Recently Telegram announced using CDN in some territories where they don't want to place main servers. Although the internals are not explained, according to provided diagram and information, a key is passed from Telegram server to Telegram user which CDN is not aware of. Telegram Encrypted CDNs Since the file/file segment is encrypted before being uploaded to CDN, I'm assuming encryption algorithm is of symmetric-key type. Now, even a new key is used for each file/file segment, that key is the same for everyone (Otherwise each file should has an encrypted version for each user which is not practical). No matter how the key is sent to Telegram user (i.e. end-to-end encrypted) at the client side that key could be extracted by every client, including the one in control of the officials. So,

What's the point of encrypting CDN contents and pass such a key directly to the Telegram user?

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    Short answer:yes – Peekbyte Jul 30 '17 at 16:02
  • If one of the user in the channel is controlled by your attacker, they don't need to attack the CDN to get a copy and decrypt the file. They can just request the file as an authorized member of that channel. – Lie Ryan Jul 31 '17 at 16:42
  • @LieRyan: You right. Wondering why they told media CDN data cannot be decrypted. When CDN knows about data, users could be tracked. – Xaqron Jul 31 '17 at 17:37
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    @Xaqron: I think you misunderstood my comment. If the attacker is already in the channel, they are going to be able to download and decrypt the file, CDN or no CDN. Distributing the encrypted file via the CDN doesn't add any more security risks that weren't already there. – Lie Ryan Jul 31 '17 at 19:40
  • @LieRyan: When officials know what are the encrypted files on CDN then then can trace who access them while without CDN (end to end encryption) that doesn't happen. This is a security risk. – Xaqron Jul 31 '17 at 19:50

First, AES-256-CTR (as labeled on one of the squares) is in fact a symmetric cipher. No assumption required.

A more important aspect of this scheme is really preventing the CDN from changing files in an undetected manner.

The link between the client and Telegram server is presumably trusted, and information to verify the legitimacy of files in the CDN is transferred (ie. key and hash). If the CDN changes files, the trusted hashes will no longer match the malicious files.

This CDN scheme is only used for publicly shared files on Telegram, so the file can be considered to be at least quasi-public. The CDN host might obtain the key using Telegram which would also allow them to re-encrypt the file, but there is still no way for them to make the hash of the modified file match.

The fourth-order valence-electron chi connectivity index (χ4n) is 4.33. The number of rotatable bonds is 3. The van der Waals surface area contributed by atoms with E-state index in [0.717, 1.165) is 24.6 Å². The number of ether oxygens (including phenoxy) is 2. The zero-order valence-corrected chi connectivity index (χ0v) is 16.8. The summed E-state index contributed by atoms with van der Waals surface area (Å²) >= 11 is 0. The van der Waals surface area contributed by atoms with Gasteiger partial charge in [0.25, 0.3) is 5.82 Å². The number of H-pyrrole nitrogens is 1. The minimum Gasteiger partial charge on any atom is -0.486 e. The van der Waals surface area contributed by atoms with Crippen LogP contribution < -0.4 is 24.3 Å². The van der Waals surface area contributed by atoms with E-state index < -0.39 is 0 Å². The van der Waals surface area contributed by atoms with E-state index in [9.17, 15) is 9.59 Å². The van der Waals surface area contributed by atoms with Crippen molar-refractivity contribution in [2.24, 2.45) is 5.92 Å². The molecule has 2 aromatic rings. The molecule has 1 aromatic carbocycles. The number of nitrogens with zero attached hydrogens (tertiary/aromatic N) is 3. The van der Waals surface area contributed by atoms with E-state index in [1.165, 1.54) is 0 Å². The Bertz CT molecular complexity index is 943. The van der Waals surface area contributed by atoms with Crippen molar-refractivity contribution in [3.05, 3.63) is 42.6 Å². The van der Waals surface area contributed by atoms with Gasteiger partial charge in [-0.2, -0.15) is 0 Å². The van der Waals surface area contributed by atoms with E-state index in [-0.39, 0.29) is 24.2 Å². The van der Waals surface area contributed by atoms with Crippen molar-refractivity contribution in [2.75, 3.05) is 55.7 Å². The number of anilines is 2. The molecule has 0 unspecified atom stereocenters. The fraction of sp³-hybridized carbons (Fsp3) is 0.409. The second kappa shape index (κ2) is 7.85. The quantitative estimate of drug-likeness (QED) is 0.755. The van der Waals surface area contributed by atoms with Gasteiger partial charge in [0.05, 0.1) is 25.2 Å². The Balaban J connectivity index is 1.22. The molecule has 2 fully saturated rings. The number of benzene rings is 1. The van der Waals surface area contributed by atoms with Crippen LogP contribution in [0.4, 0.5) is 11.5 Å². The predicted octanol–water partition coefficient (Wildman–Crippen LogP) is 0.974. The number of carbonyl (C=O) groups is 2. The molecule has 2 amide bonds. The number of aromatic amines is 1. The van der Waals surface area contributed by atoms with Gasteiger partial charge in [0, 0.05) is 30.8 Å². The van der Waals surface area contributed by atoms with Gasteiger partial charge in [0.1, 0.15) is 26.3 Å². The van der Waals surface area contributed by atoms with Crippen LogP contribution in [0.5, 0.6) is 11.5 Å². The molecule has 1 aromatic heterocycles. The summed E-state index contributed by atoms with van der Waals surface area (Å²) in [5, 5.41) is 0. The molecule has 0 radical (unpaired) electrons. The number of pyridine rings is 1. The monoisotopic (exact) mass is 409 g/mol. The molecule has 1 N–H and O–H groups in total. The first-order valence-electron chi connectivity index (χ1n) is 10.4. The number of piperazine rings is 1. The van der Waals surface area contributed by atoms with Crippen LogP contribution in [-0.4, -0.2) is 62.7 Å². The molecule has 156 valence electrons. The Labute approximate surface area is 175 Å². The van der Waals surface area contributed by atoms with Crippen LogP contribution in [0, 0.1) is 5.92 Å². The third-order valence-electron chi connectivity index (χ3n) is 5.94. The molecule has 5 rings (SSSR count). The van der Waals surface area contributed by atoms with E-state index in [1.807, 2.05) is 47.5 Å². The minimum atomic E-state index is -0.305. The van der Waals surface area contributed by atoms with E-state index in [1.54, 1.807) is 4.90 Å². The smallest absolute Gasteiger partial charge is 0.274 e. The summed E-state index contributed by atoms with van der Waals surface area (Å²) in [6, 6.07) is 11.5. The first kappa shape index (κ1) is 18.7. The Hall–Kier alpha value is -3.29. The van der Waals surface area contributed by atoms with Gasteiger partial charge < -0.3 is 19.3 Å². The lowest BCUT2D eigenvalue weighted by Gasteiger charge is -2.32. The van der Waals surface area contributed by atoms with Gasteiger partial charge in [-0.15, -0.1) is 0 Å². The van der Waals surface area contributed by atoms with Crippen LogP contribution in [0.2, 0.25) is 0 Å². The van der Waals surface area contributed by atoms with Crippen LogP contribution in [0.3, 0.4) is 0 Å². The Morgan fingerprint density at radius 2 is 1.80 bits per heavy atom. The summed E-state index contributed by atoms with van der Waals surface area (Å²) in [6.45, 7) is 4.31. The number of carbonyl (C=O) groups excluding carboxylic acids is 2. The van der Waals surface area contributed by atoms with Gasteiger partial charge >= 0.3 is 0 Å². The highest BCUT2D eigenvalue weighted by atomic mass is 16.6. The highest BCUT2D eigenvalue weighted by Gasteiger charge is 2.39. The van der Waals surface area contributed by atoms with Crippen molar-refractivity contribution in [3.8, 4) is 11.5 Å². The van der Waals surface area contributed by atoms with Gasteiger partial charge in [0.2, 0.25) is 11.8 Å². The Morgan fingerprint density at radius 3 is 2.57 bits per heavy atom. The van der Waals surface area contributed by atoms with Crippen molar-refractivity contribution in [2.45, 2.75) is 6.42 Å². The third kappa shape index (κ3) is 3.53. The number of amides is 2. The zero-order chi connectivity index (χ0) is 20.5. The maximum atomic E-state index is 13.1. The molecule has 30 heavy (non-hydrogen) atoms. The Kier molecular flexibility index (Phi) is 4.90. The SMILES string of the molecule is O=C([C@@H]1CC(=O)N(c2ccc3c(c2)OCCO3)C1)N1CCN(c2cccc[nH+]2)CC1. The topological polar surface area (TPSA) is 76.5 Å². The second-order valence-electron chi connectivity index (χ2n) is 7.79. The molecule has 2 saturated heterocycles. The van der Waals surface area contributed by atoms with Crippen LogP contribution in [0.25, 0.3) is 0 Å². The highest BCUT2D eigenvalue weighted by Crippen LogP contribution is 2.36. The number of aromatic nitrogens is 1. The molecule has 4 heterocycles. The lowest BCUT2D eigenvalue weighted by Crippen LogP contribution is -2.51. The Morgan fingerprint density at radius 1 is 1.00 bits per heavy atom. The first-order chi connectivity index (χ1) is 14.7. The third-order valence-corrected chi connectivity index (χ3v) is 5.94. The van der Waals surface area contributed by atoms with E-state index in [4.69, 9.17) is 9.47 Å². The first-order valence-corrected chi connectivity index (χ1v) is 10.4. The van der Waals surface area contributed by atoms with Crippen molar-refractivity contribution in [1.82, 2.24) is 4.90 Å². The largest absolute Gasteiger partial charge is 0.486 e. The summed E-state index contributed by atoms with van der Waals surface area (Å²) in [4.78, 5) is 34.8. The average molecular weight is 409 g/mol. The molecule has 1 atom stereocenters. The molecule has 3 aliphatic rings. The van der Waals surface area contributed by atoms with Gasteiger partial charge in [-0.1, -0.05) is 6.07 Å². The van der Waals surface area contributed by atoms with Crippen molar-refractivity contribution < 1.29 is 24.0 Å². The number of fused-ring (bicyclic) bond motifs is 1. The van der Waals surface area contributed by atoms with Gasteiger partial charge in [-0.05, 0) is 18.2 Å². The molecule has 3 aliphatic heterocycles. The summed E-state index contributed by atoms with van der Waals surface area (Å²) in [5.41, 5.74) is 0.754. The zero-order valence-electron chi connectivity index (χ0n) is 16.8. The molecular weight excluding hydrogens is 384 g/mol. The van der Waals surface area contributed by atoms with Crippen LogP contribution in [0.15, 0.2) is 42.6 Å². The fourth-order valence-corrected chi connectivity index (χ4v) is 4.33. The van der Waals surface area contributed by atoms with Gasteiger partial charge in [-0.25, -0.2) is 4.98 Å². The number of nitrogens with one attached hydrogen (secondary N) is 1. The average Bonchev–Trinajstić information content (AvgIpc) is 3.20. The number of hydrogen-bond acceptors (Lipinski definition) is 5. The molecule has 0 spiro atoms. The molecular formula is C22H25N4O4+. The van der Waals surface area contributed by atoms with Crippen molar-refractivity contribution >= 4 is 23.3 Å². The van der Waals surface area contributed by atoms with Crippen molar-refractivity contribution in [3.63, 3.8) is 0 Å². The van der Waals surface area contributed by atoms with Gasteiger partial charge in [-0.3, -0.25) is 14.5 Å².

• Thanks. CDN cannot change the file as you said but what's the point of encrypting content when it can easily be decrypted by officials? (just check the hash). And does identity (IP address) of clients downloading those files compromised by downloading such content? – Xaqron Jul 30 '17 at 9:13
  • I think the point of the encryption is future planning. Right now the CDN only holds files that are public in Telegram making the AES seem pointless, but in the future the scheme could be used to enforce tighter permissions on files by only distributing the key to users that are allowed to view the file. In that scenario anyone that has the key could also just redistribute the file... sharing the key would be equivalent to sharing the original file which is always possible. – trognanders Jul 30 '17 at 20:04
  • Yes, this scheme very much does reveal the IP address of Telegram CDN users to the CDN host. They might use something like tor to prevent this. – trognanders Jul 30 '17 at 20:05

AES is indeed symmetric cipher.

Assuming decryption key (of AES-256) is only known by "Telegram Server" and "Telegram User" (answering your question of why server need to send key only to user) then CDN cannot decrypt the content (of course it can always bruteforce the key, but it is infeasible).

SHA-256 is a hash function, it is a one way function. Given hash function H(x) of a value x, the value y = H(x) can only be known (ideally) if you know what x is. I can give you, or publish, y but you will not be able to know x (except by bruteforcing it). But if you have x you can easily verify if its hash value equal to already published y

  • CDN doesn't need to brute-force, anyone can extract the keys from a client under control. Simply, encryption is broken although it was not necessary in the first place. – Xaqron Jul 30 '17 at 19:41
  • i haven't read telegram's protocol in details, but a client should have a different key with another client. So a CDN need to control all clients in order to decrypt all of their content – hesahesa Jul 30 '17 at 20:43
  • upon reading telegram's post, they said "The CDN can't access the data it stores because these keys are only accessible to the main MTProto server and to the authorized client." this authorized client apparently will be a group of public channel who have 100,000+ members. 100,000+ members will share a same key, so a CDN needs to only control one of them. But again, i agree with Bailey since CDN currently only holds anything public it is not too intrusive, they might need tighter scenario – hesahesa Jul 30 '17 at 20:53
  • Now we are on the same page. So what Durov stated as "CDNs can’t access the data" is wrong but as you said it is not a severe issue. Contents are public and there is no need for encryption. The only problem is CDN can track who downloads which file (CDN is aware of data since encryption is broken) and can identify users of a channel by IP and the content they download. – Xaqron Jul 30 '17 at 21:09

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